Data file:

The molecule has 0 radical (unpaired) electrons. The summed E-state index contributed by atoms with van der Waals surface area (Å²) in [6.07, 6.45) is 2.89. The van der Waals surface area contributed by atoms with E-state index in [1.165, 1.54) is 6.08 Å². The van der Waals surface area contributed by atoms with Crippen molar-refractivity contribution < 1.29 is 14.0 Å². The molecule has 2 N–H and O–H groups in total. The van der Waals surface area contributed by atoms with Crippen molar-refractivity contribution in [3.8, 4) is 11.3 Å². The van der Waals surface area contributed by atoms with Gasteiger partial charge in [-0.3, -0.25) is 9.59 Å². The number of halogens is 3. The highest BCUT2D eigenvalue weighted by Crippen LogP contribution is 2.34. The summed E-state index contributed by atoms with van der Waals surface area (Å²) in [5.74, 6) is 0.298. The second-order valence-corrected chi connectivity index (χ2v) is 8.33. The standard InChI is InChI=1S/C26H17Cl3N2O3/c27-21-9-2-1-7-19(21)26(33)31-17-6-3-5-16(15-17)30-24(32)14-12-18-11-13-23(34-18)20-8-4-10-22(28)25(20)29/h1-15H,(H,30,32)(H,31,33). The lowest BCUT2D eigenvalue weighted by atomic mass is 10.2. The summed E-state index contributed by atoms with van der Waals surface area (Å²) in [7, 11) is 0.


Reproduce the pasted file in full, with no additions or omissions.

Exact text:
The molecule has 0 radical (unpaired) electrons. The summed E-state index contributed by atoms with van der Waals surface area (Å²) in [6.07, 6.45) is 2.89. The van der Waals surface area contributed by atoms with E-state index in [1.165, 1.54) is 6.08 Å². The van der Waals surface area contributed by atoms with Crippen molar-refractivity contribution < 1.29 is 14.0 Å². The molecule has 2 N–H and O–H groups in total. The van der Waals surface area contributed by atoms with Crippen molar-refractivity contribution in [3.8, 4) is 11.3 Å². The van der Waals surface area contributed by atoms with Gasteiger partial charge in [-0.3, -0.25) is 9.59 Å². The number of halogens is 3. The highest BCUT2D eigenvalue weighted by Crippen LogP contribution is 2.34. The summed E-state index contributed by atoms with van der Waals surface area (Å²) in [5.74, 6) is 0.298. The second-order valence-corrected chi connectivity index (χ2v) is 8.33. The standard InChI is InChI=1S/C26H17Cl3N2O3/c27-21-9-2-1-7-19(21)26(33)31-17-6-3-5-16(15-17)30-24(32)14-12-18-11-13-23(34-18)20-8-4-10-22(28)25(20)29/h1-15H,(H,30,32)(H,31,33). The lowest BCUT2D eigenvalue weighted by atomic mass is 10.2. The summed E-state index contributed by atoms with van der Waals surface area (Å²) in [7, 11) is 0.